Singapore core inflation drops for third straight month to 3.8% in July

SINGAPORE – Consumer prices in Singapore rose at a slower pace for a third consecutive month on the back of a smaller hike in food prices and a fall in the costs of electricity and gas.

Core inflation, which excludes private transport and accommodation costs to better reflect the expenses of Singapore households, dropped to 3.8 per cent year on year in July, from 4.2 per cent in June.

The July figure is the lowest since mid-2022.

Headline inflation, or the overall consumer price index also eased, to 4.1 per cent from 4.5 per cent in June, led partly by lower private transport inflation.

Both core and headline inflation figures matched the forecasts of analysts in a Reuters poll.

On a month-on-month basis, which represents how much momentum there still is in prices, core consumer prices edged up 0.2 per cent in July, largely due to the rise in the costs of services and food.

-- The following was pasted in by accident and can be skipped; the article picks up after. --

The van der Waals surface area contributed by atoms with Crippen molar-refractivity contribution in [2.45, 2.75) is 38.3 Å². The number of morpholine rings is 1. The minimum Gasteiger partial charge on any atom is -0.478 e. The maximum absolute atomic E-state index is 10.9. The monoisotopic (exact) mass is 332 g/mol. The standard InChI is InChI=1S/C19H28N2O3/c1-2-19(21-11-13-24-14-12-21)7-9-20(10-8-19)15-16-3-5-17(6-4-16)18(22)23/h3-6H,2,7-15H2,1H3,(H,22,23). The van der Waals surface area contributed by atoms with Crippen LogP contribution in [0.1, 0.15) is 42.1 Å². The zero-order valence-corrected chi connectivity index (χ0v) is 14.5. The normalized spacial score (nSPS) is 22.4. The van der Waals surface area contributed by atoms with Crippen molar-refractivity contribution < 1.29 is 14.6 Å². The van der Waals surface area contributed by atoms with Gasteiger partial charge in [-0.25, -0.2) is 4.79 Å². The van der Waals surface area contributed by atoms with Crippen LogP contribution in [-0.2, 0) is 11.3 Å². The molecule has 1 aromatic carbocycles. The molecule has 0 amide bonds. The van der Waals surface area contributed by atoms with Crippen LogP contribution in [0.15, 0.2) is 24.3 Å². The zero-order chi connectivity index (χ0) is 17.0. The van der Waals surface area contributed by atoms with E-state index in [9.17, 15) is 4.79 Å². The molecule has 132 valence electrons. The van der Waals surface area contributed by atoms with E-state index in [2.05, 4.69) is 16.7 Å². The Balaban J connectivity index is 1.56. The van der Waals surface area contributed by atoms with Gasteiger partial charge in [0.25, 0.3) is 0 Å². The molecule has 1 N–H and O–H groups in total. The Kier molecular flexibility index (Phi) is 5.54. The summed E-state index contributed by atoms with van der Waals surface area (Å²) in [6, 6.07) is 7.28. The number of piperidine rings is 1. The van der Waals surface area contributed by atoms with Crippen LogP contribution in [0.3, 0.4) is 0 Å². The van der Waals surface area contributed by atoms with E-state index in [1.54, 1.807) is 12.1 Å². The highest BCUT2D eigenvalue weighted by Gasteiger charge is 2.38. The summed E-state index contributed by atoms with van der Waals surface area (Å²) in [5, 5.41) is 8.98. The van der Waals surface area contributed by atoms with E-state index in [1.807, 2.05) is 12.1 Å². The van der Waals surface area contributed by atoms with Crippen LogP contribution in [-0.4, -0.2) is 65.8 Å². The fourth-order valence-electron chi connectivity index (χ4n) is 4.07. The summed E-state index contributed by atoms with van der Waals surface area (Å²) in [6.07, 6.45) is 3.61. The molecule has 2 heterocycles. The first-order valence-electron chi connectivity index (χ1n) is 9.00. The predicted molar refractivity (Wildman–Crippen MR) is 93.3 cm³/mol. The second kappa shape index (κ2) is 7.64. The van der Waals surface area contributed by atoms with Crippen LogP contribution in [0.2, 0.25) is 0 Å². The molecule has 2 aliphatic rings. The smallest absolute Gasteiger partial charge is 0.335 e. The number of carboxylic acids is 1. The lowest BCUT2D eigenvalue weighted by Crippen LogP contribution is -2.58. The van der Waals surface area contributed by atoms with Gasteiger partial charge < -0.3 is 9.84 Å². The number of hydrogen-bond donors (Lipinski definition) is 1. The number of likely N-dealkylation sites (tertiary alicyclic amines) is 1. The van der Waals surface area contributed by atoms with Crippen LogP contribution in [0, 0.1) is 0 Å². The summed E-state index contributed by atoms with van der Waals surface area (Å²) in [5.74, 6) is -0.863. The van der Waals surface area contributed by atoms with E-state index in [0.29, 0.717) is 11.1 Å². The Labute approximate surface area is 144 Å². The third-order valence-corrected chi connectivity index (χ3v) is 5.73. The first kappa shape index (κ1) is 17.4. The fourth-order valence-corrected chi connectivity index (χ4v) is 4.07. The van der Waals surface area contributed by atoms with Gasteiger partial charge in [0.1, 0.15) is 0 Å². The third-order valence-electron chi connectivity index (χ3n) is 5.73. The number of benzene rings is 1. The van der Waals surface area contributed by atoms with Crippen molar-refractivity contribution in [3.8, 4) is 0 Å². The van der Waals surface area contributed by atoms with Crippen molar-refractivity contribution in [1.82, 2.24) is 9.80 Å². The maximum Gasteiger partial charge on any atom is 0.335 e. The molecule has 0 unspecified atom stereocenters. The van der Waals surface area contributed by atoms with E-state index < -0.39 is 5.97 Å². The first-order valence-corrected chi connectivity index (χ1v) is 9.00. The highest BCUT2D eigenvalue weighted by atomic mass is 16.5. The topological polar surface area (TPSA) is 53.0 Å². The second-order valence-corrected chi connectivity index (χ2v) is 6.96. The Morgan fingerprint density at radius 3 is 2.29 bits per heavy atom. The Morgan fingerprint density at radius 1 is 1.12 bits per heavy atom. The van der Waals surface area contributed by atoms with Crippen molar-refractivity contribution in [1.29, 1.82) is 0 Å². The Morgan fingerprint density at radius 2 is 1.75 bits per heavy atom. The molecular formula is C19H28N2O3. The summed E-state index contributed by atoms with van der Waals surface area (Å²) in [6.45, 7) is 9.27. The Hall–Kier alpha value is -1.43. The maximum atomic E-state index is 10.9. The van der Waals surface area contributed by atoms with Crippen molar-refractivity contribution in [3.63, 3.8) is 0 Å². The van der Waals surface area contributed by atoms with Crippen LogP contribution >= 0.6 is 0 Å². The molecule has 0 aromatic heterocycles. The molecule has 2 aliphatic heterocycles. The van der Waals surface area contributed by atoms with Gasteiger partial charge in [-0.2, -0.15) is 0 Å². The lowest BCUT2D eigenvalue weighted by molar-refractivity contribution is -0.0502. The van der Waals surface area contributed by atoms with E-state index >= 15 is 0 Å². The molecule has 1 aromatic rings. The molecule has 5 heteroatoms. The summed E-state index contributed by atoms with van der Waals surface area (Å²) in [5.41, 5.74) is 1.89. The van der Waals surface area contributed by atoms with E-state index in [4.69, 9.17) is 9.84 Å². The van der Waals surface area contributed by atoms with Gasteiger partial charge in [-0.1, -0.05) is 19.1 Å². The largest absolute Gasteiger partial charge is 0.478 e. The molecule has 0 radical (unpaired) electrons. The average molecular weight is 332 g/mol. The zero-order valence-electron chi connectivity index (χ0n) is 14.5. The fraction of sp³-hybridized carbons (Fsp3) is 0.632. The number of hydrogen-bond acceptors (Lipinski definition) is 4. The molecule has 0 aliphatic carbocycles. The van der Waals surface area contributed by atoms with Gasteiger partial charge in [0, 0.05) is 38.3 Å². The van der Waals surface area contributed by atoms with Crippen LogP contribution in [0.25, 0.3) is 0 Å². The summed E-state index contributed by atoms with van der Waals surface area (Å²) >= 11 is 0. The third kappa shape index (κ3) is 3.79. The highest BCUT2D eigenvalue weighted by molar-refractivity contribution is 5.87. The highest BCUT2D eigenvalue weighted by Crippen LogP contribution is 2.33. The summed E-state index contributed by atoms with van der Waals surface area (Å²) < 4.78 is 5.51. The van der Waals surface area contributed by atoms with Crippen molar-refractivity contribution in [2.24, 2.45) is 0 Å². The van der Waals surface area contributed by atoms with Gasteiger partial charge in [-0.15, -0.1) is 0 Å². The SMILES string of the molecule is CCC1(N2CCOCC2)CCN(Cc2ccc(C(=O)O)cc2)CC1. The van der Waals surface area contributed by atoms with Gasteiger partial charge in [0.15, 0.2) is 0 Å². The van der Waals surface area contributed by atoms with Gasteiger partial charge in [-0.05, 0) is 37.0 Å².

Overall consumer prices dipped 0.2 per cent from June on the back of lower accommodation and private transport costs.

The decline in accommodation costs was mainly due to the rebates for service and conservancy charges to those living in Housing Board flats in July, the Monetary Authority of Singapore (MAS) and Ministry of Trade and Industry (MTI) said in its report on Wednesday.

Electricity and gas inflation recorded the steepest decline in July, with their prices falling 1.6 per cent because of lower tariffs. They had risen 3.1 per cent in June.

Led by a slower rise in car prices, private transport inflation came in at 4.8 per cent in July, lower than the 5.8 per cent in June.

Inflation for food and retail was also lower, dipping to 5.3 per cent and 2.6 per cent respectively.

Services inflation remained unchanged at 3.6 per cent in July, while accommodation inflation bucked the trend to edge up to 4.6 per cent due to an increase in service and conservancy charges from a year ago.

MAS and MTI maintained their forecasts for overall inflation for 2023 to between 4.5 per cent and 5.5 per cent, while core inflation was pegged at between 3.5 per cent and 4.5 per cent.


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